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dc.contributor.authorShepard, Donald S
dc.contributor.authorHalasa-Rappel, Yara A
dc.contributor.authorRowlands, Katharine R
dc.contributor.authorKulchyckyj, Maria
dc.contributor.authorBasaza, Robert K
dc.contributor.authorOtieno, Emmanuel D
dc.contributor.authorMutatina, Boniface
dc.contributor.authorKariuki, Simon
dc.contributor.authorMusange, Sabine F
dc.date.accessioned2024-02-14T21:05:19Z
dc.date.available2024-02-14T21:05:19Z
dc.date.issued2023-07-31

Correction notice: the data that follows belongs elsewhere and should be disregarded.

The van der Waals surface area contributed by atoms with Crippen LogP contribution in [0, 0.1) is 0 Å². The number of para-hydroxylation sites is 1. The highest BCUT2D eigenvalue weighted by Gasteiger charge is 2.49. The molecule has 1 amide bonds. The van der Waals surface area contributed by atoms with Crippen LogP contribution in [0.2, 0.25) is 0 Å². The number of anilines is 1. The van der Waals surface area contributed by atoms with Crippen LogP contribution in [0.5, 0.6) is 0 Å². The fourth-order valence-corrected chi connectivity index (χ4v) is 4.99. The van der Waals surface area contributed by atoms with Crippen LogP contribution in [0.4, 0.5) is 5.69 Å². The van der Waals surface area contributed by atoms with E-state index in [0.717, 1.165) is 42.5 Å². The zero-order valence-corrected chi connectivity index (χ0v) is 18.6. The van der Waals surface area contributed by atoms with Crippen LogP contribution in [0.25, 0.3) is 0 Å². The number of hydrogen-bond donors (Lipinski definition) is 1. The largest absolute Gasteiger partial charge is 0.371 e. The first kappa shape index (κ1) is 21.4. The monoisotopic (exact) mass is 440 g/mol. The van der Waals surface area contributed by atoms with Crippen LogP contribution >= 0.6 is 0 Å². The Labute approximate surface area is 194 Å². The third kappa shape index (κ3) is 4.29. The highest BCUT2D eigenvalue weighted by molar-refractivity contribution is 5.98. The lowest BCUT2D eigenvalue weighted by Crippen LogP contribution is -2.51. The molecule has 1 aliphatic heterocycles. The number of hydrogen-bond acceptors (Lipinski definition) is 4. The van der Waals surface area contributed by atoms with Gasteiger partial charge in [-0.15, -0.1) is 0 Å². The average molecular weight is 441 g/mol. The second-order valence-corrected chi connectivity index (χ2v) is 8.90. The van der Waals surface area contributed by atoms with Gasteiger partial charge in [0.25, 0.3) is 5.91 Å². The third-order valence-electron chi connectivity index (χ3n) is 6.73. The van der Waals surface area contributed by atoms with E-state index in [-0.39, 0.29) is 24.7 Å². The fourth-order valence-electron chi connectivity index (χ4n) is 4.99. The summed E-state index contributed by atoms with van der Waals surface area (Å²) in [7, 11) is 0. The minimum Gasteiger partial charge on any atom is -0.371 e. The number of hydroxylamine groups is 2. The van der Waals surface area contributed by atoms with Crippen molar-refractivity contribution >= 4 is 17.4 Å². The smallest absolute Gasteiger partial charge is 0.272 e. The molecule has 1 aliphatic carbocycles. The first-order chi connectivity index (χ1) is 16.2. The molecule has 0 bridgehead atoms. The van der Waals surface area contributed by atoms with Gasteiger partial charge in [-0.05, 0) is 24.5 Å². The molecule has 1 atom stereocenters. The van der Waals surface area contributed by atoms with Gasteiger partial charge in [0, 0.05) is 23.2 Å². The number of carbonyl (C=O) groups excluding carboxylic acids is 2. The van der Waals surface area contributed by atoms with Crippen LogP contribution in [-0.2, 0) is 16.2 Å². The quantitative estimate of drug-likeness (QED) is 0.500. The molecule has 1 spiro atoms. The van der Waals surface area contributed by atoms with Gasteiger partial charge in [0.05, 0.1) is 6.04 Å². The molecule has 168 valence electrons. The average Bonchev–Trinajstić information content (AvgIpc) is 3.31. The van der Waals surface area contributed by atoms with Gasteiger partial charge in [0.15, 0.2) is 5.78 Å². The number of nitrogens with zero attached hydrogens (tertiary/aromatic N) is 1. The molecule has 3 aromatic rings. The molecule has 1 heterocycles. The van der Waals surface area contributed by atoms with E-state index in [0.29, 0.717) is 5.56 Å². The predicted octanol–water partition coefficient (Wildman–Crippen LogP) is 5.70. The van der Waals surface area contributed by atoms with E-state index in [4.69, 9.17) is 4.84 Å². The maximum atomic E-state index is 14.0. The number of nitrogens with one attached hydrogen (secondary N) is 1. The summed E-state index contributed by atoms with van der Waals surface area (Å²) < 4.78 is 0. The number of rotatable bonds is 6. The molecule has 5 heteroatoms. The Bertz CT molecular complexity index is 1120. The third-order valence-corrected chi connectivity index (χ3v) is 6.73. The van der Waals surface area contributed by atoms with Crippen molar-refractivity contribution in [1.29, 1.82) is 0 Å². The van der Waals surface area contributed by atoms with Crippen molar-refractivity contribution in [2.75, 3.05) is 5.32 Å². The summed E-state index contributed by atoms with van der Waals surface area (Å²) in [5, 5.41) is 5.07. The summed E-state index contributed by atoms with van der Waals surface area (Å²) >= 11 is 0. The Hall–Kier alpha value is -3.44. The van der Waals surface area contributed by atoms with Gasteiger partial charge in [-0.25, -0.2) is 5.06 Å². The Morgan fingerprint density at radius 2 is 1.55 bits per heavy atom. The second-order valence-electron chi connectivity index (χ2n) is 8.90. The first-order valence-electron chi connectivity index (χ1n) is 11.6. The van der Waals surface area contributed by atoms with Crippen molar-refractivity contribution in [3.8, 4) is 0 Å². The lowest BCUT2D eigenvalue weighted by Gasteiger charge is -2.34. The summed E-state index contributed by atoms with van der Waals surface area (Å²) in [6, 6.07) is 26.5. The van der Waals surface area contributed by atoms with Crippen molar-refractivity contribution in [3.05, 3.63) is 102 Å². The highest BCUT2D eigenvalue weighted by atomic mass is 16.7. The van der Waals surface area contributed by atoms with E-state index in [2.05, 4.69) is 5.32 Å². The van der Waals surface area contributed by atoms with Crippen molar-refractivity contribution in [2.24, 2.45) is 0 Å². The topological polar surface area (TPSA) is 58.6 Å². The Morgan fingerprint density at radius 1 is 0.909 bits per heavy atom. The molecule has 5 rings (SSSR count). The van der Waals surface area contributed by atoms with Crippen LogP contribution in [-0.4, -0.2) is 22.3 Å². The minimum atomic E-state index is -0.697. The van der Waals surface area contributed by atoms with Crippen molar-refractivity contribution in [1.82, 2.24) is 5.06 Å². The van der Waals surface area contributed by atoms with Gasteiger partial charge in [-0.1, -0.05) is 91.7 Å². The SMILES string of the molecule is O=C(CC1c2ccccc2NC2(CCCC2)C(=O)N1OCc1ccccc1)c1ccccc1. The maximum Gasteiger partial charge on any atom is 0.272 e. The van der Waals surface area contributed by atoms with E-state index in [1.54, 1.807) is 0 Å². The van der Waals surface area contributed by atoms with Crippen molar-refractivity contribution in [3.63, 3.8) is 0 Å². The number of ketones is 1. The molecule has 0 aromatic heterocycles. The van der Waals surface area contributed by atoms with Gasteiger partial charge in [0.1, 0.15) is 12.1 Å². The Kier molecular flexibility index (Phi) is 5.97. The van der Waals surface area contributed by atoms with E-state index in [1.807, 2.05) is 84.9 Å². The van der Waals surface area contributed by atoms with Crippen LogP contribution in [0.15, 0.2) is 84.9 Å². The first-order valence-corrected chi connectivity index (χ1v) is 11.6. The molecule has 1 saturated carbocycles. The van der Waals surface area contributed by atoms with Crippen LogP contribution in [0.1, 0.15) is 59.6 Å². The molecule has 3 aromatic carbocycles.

dc.identifier.citationShepard DS, Halasa-Rappel YA, Rowlands KR, Kulchyckyj M, Basaza RK, Otieno ED, Mutatina B, Kariuki S, Musange SF. Economic analysis of a new four-panel rapid screening test in antenatal care in Kenya, Rwanda, and Uganda. BMC Health Serv Res. 2023 Jul 31;23(1):815. doi: 10.1186/s12913-023-09775-z. PMID: 37525192; PMCID: PMC10391856.en_US
dc.identifier.eissn1472-6963
dc.identifier.doi10.1186/s12913-023-09775-zen_US
dc.identifier.pmid37525192
dc.identifier.urihttp://hdl.handle.net/20.500.14038/53059